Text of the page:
Higher coffee consumption is significantly associated with a reduced risk of prostate cancer, researchers have found.
New results published in BMJ Open, saw researchers examine data from 16 different studies from 1989 to 2019. They pooled the information together to assess the overall reduction of risk from coffee consumption.
The team from the Shengjing Hospital of China Medical University found that men who drink several cups of coffee a day had a lower risk of developing prostate cancer compared to those with the “lowest” consumption levels. Each additional daily cup was associated with a reduction in risk of 1 per cent, the findings indicate.
Each study categorised ‘highest’ and ‘lowest’ consumption levels differently.
The studies included in the researcher’s analysis looked at data from more than a million men across North America, Europe and Japan. The data included information on almost 58,000 men who had prostate cancer.
Compared with the lowest category of coffee consumption, those deemed to have the highest consumption appeared to have a reduction in prostate cancer risk of 9 per cent. Further analysis found that the highest intake was associated with a 7 per cent lower risk of localised prostate cancer than the lowest intake of coffee.
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Researchers found a 12 per cent lower risk of advanced prostate cancer and a 16 per cent lower risk of death from prostate cancer among those who drank the most coffee. However, they warn that there are limitations to these findings, such as the reliance on participant’s recall of coffee consumption in most of the studies assessed.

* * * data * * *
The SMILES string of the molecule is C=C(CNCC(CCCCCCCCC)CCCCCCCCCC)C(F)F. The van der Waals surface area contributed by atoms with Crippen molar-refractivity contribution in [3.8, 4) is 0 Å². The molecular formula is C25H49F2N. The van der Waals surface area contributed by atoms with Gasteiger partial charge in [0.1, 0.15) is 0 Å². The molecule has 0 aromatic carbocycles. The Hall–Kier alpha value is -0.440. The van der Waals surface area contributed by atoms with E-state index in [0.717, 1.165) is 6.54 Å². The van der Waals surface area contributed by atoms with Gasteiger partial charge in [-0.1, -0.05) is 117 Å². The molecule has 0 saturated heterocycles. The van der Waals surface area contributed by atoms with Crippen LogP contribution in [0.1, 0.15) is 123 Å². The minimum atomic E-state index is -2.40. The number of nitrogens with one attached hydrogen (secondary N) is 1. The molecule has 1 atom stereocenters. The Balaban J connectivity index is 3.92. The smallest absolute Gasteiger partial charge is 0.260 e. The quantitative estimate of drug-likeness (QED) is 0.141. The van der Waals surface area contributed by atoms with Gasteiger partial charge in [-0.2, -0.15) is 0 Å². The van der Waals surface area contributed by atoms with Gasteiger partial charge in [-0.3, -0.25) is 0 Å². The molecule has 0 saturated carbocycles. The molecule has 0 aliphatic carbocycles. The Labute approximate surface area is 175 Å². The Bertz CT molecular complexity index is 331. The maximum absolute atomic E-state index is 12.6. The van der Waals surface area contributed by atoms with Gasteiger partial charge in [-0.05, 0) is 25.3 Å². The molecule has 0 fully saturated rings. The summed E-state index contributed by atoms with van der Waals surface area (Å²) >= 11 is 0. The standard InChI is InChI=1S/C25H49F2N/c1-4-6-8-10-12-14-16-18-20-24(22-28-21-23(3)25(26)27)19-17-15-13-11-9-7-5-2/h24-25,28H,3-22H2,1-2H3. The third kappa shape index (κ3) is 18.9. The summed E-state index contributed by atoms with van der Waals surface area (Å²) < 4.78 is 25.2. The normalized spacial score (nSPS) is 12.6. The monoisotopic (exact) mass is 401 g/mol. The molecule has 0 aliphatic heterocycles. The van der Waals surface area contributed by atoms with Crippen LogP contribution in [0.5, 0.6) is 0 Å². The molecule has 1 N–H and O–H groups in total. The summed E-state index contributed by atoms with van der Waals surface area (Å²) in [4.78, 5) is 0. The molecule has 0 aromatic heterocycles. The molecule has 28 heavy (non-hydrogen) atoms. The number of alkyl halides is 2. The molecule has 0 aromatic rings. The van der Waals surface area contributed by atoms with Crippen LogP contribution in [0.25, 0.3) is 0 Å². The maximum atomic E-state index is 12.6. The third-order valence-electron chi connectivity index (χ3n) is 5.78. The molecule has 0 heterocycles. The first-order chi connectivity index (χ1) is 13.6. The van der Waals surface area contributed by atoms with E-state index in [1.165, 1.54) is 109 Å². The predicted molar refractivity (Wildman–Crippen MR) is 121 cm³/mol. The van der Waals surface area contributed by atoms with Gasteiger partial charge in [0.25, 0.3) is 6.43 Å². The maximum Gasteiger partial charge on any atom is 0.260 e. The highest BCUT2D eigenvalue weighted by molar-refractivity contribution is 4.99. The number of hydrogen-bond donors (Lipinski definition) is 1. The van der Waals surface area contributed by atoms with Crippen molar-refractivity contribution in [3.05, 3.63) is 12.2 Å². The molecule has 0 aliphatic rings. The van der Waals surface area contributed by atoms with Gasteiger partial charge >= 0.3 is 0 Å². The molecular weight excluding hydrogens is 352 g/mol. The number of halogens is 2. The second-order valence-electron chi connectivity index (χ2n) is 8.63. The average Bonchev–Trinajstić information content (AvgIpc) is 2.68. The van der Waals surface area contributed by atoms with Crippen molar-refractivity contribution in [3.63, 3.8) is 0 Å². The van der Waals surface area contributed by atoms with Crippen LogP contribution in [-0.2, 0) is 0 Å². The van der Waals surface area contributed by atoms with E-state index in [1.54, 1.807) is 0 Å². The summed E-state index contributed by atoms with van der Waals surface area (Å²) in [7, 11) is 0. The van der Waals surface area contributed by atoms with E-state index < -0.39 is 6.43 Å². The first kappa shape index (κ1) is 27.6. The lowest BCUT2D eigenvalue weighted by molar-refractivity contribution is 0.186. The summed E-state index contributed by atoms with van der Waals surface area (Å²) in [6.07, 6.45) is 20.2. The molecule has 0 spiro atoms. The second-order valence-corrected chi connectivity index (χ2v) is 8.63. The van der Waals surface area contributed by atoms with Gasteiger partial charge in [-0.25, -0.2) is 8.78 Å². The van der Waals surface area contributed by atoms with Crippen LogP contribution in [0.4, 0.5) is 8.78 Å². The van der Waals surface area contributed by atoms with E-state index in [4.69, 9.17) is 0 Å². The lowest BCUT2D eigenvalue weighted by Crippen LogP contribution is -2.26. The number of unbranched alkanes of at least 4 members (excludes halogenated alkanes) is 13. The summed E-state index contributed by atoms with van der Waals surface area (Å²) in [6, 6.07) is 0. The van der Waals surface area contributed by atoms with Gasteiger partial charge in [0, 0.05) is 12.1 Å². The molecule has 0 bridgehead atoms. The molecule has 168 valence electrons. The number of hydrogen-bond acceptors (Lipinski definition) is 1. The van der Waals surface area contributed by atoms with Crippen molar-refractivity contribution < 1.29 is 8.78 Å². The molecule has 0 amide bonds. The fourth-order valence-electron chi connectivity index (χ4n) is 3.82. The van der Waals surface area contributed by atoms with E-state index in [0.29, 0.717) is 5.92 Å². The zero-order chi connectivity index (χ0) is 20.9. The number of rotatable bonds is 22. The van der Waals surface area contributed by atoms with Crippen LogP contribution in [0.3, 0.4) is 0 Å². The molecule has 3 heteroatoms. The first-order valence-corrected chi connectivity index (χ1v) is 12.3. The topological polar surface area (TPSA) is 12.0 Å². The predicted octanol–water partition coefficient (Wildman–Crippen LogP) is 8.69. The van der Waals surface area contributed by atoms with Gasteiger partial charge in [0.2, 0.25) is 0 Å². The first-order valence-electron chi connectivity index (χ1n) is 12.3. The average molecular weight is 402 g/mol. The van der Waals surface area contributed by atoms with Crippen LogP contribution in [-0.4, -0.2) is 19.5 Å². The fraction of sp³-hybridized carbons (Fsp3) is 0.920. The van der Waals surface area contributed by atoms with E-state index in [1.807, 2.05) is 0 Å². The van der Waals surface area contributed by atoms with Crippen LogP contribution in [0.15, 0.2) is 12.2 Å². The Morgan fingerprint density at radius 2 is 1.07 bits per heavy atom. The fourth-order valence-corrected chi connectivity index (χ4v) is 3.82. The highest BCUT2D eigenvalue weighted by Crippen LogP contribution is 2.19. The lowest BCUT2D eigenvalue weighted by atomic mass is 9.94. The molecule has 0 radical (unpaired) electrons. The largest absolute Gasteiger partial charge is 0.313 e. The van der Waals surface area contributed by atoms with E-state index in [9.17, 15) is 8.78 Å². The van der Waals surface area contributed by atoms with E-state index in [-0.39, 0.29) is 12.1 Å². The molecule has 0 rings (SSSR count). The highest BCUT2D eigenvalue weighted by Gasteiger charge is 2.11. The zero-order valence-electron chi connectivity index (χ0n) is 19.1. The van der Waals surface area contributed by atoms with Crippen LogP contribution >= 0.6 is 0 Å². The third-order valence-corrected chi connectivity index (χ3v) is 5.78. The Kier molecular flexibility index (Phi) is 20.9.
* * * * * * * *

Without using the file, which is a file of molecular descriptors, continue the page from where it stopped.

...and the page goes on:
The authors point out that coffee improves glucose metabolism, has anti-inflammatory and antioxidant effects, and affects sex hormone levels, all of which may influence the initiation, development and progression of prostate cancer.
The studies assessed adjusted for other influences on prostate cancer risk related to coffee consumption, such as physical activity or healthy diet. However, the authors state that their findings should be interpreted with caution as due the varying methods used across the 16 studies.
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Still, they conclude: “This study suggests that increased coffee consumption may be associated with a reduced risk of prostate cancer. Further research is still warranted to explore the underlying mechanisms and active compounds in coffee.
“If the association is further proved to be a causal effect, men might be encouraged to increase their coffee consumption to potentially decrease the risk of prostate cancer.”
As prostate cancer is the most commonly diagnosed across the UK, it is essential that we understand the potential risks and treatments. While future work may help reduce the risk, Australian researchers recently improved our understanding of how prostate cancer develops resistance. This work will help develop targeted treatment to overcome therapy resistance.
Future research in prevention and treatment could significantly lower the deaths associated with prostate cancer.
Reader Q&A: Do tea & coffee dehydrate you?
Asked by: Lizzie Wray, Bournmouth
Health experts often warn of the need to keep hydrated, but some insist tea and coffee don’t increase hydration levels. That’s supposedly because they contain caffeine, which makes us urinate more. But while caffeine can have a diuretic effect, a 2016 study by a team from various UK universities showed the amounts in tea and coffee had negligible impact.